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Tristram of Blent An Episode in the Story of an Ancient House   By: (1863-1933)

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First Page:

TRISTRAM of BLENT

BY THE SAME AUTHOR

A MAN OF MARK MR WITT'S WIDOW FATHER STAFFORD A CHANGE OF AIR HALF A HERO THE PRISONER OF ZENDA THE GOD IN THE CAR THE DOLLY DIALOGUES COMEDIES OF COURTSHIP THE CHRONICLES OF COUNT ANTONIO THE HEART OF PRINCESS OSRA PHROSO SIMON DALE RUPERT OF HENTZAU THE KING'S MIRROR QUISANTE

TRISTRAM of BLENT

An Episode in the Story of an Ancient House

By ANTHONY HOPE

New York MCCLURE, PHILLIPS & CO. MCMI

Copyright, 1900 and 1901, by ANTHONY HOPE HAWKINS

THIRD EDITION

Trow Directory Printing & Bookbinding Company New York

A TABLE of the CONTENTS Page

I. A SUPPRESSED PASSAGE 1 II. MR CHOLDERTON'S IMP 10 III. ON GUARD 22 IV. SHE COULD AN' SHE WOULD 34 V. THE FIRST ROUND 48 VI. THE ATTRACTION OF IT 61 VII. THE MOMENT DRAWS NEAR 74 VIII. DUTY AND MR NEELD 88 IX. THE MAN IN POSSESSION 101 X. BEHOLD THE HEIR! 114 XI. A PHANTOM BY THE POOL 129 XII. FIGHTERS AND DOUBTERS 143 XIII. IN THE LONG GALLERY 158 XIV. THE VERY SAME DAY 173 XV. AN INQUISITION INTERRUPTED 190 XVI. THE NEW LIFE 205 XVII. RIVER SCENES AND BRIC À BRAC 220 XVIII. CONSPIRATORS AND A CRUX 233 XIX. IN THE MATTER OF BLINKHAMPTON 248 XX. THE TRISTRAM WAY A SPECIMEN 264 XXI. THE PERSISTENCE OF BLENT 279 XXII. AN INSULT TO THE BLOOD 296 XXIII. A DECREE OF BANISHMENT 312 XXIV. AFTER THE END OF ALL 328 XXV. THERE'S THE LADY TOO! 342 XXVI. A BUSINESS CALL 358 XXVII. BEFORE TRANSLATION 375 XXVIII. THE CAT AND THE BELL 391 XXIX. THE CURMUDGEON 407 XXX. TILL THE NEXT GENERATION 420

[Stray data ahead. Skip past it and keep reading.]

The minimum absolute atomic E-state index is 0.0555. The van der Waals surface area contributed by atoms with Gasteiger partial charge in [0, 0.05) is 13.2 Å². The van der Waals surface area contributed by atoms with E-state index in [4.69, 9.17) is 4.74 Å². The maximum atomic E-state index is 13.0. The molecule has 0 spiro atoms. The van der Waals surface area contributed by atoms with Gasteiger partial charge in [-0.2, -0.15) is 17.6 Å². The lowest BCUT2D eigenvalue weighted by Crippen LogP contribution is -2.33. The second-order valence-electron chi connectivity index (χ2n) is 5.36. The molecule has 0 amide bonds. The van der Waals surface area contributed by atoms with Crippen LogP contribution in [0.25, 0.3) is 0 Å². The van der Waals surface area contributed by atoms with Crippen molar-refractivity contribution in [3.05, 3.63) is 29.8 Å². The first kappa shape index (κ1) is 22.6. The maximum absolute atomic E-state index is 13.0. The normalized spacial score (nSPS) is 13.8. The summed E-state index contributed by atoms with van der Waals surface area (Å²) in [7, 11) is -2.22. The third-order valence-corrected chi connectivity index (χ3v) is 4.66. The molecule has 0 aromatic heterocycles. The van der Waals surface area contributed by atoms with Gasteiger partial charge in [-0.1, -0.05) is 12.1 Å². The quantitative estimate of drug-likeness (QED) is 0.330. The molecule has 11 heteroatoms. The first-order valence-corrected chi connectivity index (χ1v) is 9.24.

I

A SUPPRESSED PASSAGE

Mr Jenkinson Neeld was an elderly man of comfortable private means; he had chambers in Pall Mall, close to the Imperium Club, and his short stoutish figure, topped by a chubby spectacled face, might be seen entering that dignified establishment every day at lunch time, and also at the hour of dinner on the evenings when he had no invitation elsewhere. He had once practised at the Bar, and liked to explain that he had deserted his profession for the pursuit of literature. He did not, however, write on his own account; he edited. He would edit anything provided there was no great public demand for an edition of it. Regardless of present favor, he appealed to posterity as gentlemen with private means are quite entitled to do. Perhaps he made rather high demands on posterity; but that was his business and its. At any rate his taste was curious and his conscience acute. He was very minute and very scrupulous, very painstaking and very discreet, in the exercise of his duties. Posterity may perhaps like these qualities in an editor of memoirs and diaries; for such were Mr Neeld's favorite subjects. Sometimes he fell into a sore struggle between curiosity and discretion, having impulses in himself which he forbore to attribute to posterity.

He was in just such a fix now so he thought to himself as he perused the manuscript before him. It was the Journal of his deceased friend Josiah Cholderton, sometime Member of Parliament (in the Liberal interest) for the borough of Baxton in Yorkshire, Commercial Delegate to the Congress of Munich in '64, and Inventor of the Hygroxeric Method of Dressing Wool... Continue reading book >>




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